A pause for thought : Single Mothers

Pause for thought : Single Mothers


The following is a short extract from an extensive and intense essay, “Mothers” written by Jacqueline Rose and published in Volume 36, Number 12 of the June 19th, 2014 issue of the London Review of Books p17-22. The full text of the essay can be accessed at http://www.lrb.co.uk/v36/n12/jacqueline-rose/mothers

This autumn Jacqueleine Rose becomes the Diane Middlebrook and Carl Djerassi Professor of Gender Studies at Cambridge University.


A single mother stands as a glaring rebuke to the ideal. Throughout the 1980s and 1990s, the number of single mothers in this country rose faster than at any other time in history, seemingly unaffected by an increasingly strident Conservative rhetoric of blame. The most pervasive image was of an unemployed teenager who had deliberately got herself pregnant in order to claim benefits, although as Pat Thane and Tanya Evans point out in Sinners? Scroungers? Saints?*, their study of 20th century unmarried motherhood, she was ‘very rarely to be found’. Over the past century single mothers have variously been one or other or all three of those epithets, the first and last stringing them between opprobrium and holiness (neither of this world), the second more prosaically casting them as objects of moral contempt. The single mother, it seems, was the original ‘scrounger’ the terms which allows a cruelly unequal society to turn its back on those it has thrown on the scrapheap. This manipulative, undeserving mother was the perfect embodiment of the ‘dependency’ culture, an idea which is being revived today in order to justify an ever more thorough dismantling of the welfare state. It is also worth noting how far her vulnerability and her needs, not to speak of those of the children for whom she has sole responsibility, seem to count against her   –   lone parents, especially unmarried mothers, are still today one of the poorest groups in Britain.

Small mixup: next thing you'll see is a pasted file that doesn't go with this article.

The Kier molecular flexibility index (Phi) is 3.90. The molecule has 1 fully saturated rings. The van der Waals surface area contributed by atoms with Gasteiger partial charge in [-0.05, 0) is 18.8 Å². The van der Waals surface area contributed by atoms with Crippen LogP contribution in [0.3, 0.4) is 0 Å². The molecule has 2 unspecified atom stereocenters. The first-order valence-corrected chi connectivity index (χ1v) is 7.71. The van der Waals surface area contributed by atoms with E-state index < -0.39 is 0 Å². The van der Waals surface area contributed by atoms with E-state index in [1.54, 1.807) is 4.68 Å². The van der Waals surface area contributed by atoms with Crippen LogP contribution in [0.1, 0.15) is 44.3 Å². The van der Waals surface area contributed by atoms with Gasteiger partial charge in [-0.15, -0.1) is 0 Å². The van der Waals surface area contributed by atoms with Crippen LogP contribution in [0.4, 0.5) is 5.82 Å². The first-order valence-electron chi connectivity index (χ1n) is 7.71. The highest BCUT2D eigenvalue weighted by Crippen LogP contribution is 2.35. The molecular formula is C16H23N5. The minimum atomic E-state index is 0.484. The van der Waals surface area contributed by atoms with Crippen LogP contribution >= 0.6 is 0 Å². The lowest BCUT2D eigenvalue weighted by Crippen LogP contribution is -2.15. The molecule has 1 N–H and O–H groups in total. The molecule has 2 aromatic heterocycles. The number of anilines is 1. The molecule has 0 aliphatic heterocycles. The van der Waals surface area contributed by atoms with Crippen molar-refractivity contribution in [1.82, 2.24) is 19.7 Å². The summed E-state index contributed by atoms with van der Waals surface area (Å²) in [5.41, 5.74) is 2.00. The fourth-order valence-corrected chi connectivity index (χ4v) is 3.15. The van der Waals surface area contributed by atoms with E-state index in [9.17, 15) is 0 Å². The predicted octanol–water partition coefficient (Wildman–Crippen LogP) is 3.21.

* Sinners? Scroungers? Saints Unmarried Motherhood in 20th Century England by Pat Thane and Tanya Evans (Oxford, 240pp., August 2013, 978 0 19 968198 3).